From: Ward Donald Griffiths III <>
Date: Wed Jan 14 22:12:05 1998

PG Manney wrote:
> Where did the following terms come from?
> -Dongle

Probably from "dangle", as a couple of those damned things on a
parallel cord caused the cable to do so dangerously and with
frequent disconnects unless extra bits and pieces were bought to
tie them together.

> -Byte (named after nybble, or vice-versa?)

Byte came first. A nybble (originally spelled nibble even in the
computer trade) was half a byte -- a byte isn't derived from two
nybbles, ask Marv Albert.

> -Mainframe (Why not it a computer?)

Big iron had to be racked in frames that were left in one place,
even an industrial forklift couldn't move an assembled system in
one piece. Smaller peripherals could stand in standalone racks
(the old relay rack being the component of the frames), so the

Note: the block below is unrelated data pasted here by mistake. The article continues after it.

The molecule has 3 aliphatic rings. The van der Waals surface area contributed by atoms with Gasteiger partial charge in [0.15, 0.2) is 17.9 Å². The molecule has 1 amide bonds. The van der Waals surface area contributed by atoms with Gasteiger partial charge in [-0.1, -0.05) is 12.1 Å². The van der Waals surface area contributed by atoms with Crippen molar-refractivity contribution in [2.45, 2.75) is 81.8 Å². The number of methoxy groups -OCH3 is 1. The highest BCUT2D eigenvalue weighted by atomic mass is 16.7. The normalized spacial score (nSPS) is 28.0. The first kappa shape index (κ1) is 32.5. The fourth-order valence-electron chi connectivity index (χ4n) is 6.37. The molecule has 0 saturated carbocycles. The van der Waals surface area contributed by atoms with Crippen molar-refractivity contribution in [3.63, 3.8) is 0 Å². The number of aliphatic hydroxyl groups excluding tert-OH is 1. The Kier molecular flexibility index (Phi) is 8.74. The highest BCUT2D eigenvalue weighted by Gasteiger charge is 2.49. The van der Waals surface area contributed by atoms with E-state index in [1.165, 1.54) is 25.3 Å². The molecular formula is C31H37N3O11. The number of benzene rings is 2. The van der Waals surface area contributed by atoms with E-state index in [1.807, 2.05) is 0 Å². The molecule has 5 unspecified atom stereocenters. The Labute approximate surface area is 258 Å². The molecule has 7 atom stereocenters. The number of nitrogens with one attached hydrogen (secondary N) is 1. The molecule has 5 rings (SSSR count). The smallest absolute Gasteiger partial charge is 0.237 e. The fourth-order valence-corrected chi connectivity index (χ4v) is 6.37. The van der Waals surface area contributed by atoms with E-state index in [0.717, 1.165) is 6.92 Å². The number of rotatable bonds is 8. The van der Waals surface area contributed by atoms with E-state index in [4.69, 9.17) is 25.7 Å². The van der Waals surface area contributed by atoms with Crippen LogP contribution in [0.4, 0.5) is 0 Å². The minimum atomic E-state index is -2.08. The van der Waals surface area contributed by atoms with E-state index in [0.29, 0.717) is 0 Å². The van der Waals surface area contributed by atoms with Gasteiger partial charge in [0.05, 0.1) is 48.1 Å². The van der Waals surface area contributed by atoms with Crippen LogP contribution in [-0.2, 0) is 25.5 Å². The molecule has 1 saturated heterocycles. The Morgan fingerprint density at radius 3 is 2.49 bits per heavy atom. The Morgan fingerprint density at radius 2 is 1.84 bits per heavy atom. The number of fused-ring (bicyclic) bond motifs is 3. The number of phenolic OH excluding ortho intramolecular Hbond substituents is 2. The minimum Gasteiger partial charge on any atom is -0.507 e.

central system was the "main frame".

> -DB (as in DB-15, 25) I've also heard them called D-sub xx)

Can't help there, funny code terms happen with connectors. The
"D" definitely refers to the shape, however.

> -Mouse

It's got a tail and it's small. And any cat with access to your
desk will inform you that it's a very appropriately named cat toy.
As I learned when I got my first 3B1.
Ward Griffiths
Dylan:  How many years must some people exist, 
			before they're allowed to be free?
WDG3rd:  If they "must" exist until they're "allowed",
			they'll never be free.
Received on Wed Jan 14 1998 - 22:12:05 GMT

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